2019 is over for Hull FC, falling short of target due to a stale end of the season, but it wasn’t all bad…
1.. A year of one step forward and two back
Whilst the dross that saw out this season was incredibly frustrating, it wasn’t a barometer for the whole picture in 2019. With a handful of rounds to go Hull FC were primed for a top two finish. Regardless of your view on the standard of Super League, or on the club this season, a high play-off spot was right there for the taking, and whilst ultimately the opportunity to do so was blown, there were plenty of good days to get to that position in the first place.
The sinister is easy to remember, especially when you’re looking for things to point at, but equally both the trips to Catalans, the Challenge Cup run, wins at Wigan and Warrington, general away form, return of reserves, emergence of more homegrown players, and a record score on the old enemy were pleasing. Off the field the club got things right too, Danny Washbrook’s testimonial, junior takeover, getting out in the community, and heritage week are all good concepts, and the send off for the departing players, especially Mark Minichiello and Sika Manu, were great.
Unfortunately those highs were comprehended with the abject heavy defeats and performances, which were far too regular throughout the year, and must be stopped. It’s a shame, as there was potential and therefore optimism, only for a harsh and sometimes brutal reality check. Consistency was the problem and the flaws in the side were highlighted, Hull were so Jekyll and Hyde, the sublime to the ridiculous, and a sixth placed finish doesn’t lie.
2.. Improving with the ball
The stale end to the year frustrated many and saw questions being asked, but it wasn’t always like that. Whilst new additions are welcome, this fanzine is very pro-Radford, and during the peak of Hull FC mid-season it was the slickest we’ve seen this side play. Radford and co obviously realised the pack wasn’t as formidable as in previous years and therefore adapted to suit. That slick approach brought the best out of Albert Kelly, who during Hull’s best form was sensational. Think Good Friday, Catalans away 2.0. That attack saw players like Ratu Naulago excel, whilst Marc Sneyd’s first half of the year was also sublime. Easy to forget that given a poor end to the year.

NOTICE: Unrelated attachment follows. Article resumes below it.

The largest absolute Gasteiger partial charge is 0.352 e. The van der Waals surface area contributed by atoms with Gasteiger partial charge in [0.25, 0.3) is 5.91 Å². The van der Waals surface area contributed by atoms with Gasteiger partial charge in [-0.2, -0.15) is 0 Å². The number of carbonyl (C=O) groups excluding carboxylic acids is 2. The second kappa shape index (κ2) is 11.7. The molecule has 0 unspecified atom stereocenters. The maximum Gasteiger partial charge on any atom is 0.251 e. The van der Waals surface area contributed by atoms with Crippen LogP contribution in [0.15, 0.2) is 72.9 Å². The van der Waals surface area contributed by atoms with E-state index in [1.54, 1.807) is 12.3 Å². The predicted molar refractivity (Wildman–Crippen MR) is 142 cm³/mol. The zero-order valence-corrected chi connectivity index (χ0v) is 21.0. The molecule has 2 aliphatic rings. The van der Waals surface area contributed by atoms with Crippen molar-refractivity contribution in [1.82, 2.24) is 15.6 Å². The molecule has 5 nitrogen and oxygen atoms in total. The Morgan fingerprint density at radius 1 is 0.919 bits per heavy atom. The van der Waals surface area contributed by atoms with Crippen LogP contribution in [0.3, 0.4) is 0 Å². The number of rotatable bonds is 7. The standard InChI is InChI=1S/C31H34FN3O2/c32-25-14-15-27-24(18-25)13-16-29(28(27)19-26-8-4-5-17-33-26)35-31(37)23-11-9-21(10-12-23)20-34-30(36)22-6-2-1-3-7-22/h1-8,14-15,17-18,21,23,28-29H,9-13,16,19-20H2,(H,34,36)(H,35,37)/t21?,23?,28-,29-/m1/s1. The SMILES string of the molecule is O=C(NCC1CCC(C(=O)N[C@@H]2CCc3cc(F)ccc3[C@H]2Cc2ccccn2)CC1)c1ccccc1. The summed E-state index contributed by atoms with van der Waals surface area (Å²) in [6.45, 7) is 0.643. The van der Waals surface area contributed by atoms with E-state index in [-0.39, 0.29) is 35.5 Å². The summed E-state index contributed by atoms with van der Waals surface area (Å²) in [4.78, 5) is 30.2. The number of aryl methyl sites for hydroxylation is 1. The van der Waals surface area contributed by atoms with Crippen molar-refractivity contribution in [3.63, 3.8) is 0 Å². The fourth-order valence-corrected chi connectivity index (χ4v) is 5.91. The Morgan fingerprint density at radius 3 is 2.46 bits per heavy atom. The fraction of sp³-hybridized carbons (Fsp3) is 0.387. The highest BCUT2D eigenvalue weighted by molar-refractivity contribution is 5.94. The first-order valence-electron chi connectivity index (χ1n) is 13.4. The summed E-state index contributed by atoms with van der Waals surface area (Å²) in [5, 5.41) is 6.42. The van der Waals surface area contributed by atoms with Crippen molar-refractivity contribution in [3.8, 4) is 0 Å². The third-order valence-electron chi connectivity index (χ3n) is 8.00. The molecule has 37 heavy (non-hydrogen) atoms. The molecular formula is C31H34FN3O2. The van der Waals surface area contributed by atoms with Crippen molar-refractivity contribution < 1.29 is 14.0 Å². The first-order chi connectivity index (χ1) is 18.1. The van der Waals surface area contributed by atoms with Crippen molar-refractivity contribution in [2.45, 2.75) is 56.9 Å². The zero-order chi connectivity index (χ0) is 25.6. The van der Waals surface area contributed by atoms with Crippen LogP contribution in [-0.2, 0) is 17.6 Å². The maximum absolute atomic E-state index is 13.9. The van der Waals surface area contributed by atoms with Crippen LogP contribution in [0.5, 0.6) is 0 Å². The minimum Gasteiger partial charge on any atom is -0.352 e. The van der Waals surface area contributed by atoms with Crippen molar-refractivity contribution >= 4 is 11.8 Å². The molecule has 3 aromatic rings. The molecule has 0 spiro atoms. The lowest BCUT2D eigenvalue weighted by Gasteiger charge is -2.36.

When Hull got their best players firing there were plenty of threats, but the side struggled in the pack, which failed to dominate like in the cup winning years. There was also a sense of burn out and that coincides with a loss of form from key players towards the end of the year. The best and worst of many were so far apart in those final few rounds. It was tough to watch, and contrary to scapegoating, not all Jake Connor’s fault.
It’s the basics where Hull shot themselves in the foot so frequently – first tackle knock ons, poor last tackle options, not making touch from penalties etc. Proper dumb things that hinder you no matter how good you are. They can’t happen next year. Hull must be smarter and much more cut-throat with ball in hand, putting pressure on the opposition and not themselves. There’s a lot of quality both already in house and arriving, and Radford has to nurture that quality, even if it means listening to other voices, but there’s also an onus on the players too. They can’t just pick and choose when to turn up and must be much more consistent next season.
3.. Defence and attitude must improve